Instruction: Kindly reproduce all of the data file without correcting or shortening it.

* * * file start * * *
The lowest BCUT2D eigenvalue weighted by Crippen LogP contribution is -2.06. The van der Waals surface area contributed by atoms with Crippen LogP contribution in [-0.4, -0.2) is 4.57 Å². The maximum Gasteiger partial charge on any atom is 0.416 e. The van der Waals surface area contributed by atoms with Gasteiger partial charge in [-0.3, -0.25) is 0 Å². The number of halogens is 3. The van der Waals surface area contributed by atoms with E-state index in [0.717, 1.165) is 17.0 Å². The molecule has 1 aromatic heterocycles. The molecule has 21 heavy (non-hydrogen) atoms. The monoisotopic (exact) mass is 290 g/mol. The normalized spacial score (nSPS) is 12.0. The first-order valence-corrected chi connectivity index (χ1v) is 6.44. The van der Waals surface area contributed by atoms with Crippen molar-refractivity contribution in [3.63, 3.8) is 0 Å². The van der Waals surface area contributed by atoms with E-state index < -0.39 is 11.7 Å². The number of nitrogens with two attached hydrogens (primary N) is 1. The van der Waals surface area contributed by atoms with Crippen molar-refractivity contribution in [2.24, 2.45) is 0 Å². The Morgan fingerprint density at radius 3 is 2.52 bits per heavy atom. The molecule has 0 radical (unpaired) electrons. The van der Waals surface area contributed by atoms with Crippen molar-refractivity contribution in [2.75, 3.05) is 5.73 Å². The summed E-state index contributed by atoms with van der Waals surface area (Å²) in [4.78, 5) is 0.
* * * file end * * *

The lowest BCUT2D eigenvalue weighted by Crippen LogP contribution is -2.06. The van der Waals surface area contributed by atoms with Crippen LogP contribution in [-0.4, -0.2) is 4.57 Å². The maximum Gasteiger partial charge on any atom is 0.416 e. The van der Waals surface area contributed by atoms with Gasteiger partial charge in [-0.3, -0.25) is 0 Å². The number of halogens is 3. The van der Waals surface area contributed by atoms with E-state index in [0.717, 1.165) is 17.0 Å². The molecule has 1 aromatic heterocycles. The molecule has 21 heavy (non-hydrogen) atoms. The monoisotopic (exact) mass is 290 g/mol. The normalized spacial score (nSPS) is 12.0. The first-order valence-corrected chi connectivity index (χ1v) is 6.44. The van der Waals surface area contributed by atoms with Crippen molar-refractivity contribution in [3.63, 3.8) is 0 Å². The van der Waals surface area contributed by atoms with E-state index < -0.39 is 11.7 Å². The number of nitrogens with two attached hydrogens (primary N) is 1. The van der Waals surface area contributed by atoms with Crippen molar-refractivity contribution in [2.24, 2.45) is 0 Å². The Morgan fingerprint density at radius 3 is 2.52 bits per heavy atom. The molecule has 0 radical (unpaired) electrons. The van der Waals surface area contributed by atoms with Crippen molar-refractivity contribution in [2.75, 3.05) is 5.73 Å². The summed E-state index contributed by atoms with van der Waals surface area (Å²) in [4.78, 5) is 0.